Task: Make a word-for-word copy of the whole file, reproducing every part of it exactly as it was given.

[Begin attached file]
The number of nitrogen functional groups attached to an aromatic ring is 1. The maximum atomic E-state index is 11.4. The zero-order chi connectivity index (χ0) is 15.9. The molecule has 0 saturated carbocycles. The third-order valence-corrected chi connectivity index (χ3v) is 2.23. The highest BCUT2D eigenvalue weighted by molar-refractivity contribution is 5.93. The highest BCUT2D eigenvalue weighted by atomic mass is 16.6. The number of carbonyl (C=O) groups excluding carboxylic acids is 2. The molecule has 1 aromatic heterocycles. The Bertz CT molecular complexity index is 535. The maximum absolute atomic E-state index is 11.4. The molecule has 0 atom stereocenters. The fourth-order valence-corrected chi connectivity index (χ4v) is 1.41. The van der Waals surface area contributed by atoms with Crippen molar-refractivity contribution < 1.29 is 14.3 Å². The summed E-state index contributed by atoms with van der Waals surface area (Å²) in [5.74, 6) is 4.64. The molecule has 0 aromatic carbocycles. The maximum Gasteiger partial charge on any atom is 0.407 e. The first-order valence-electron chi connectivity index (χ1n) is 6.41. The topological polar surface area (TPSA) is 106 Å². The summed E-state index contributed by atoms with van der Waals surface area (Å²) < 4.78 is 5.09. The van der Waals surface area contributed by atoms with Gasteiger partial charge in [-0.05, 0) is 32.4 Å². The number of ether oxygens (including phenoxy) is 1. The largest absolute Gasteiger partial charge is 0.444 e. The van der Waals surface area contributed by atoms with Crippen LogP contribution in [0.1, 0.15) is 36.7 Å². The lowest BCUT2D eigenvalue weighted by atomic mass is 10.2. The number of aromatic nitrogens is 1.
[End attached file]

The number of nitrogen functional groups attached to an aromatic ring is 1. The maximum atomic E-state index is 11.4. The zero-order chi connectivity index (χ0) is 15.9. The molecule has 0 saturated carbocycles. The third-order valence-corrected chi connectivity index (χ3v) is 2.23. The highest BCUT2D eigenvalue weighted by molar-refractivity contribution is 5.93. The highest BCUT2D eigenvalue weighted by atomic mass is 16.6. The number of carbonyl (C=O) groups excluding carboxylic acids is 2. The molecule has 1 aromatic heterocycles. The Bertz CT molecular complexity index is 535. The maximum absolute atomic E-state index is 11.4. The molecule has 0 atom stereocenters. The fourth-order valence-corrected chi connectivity index (χ4v) is 1.41. The van der Waals surface area contributed by atoms with Crippen molar-refractivity contribution < 1.29 is 14.3 Å². The summed E-state index contributed by atoms with van der Waals surface area (Å²) in [5.74, 6) is 4.64. The molecule has 0 aromatic carbocycles. The maximum Gasteiger partial charge on any atom is 0.407 e. The first-order valence-electron chi connectivity index (χ1n) is 6.41. The topological polar surface area (TPSA) is 106 Å². The summed E-state index contributed by atoms with van der Waals surface area (Å²) < 4.78 is 5.09. The van der Waals surface area contributed by atoms with Gasteiger partial charge in [-0.05, 0) is 32.4 Å². The number of ether oxygens (including phenoxy) is 1. The largest absolute Gasteiger partial charge is 0.444 e. The van der Waals surface area contributed by atoms with Crippen LogP contribution in [0.1, 0.15) is 36.7 Å². The lowest BCUT2D eigenvalue weighted by atomic mass is 10.2. The number of aromatic nitrogens is 1.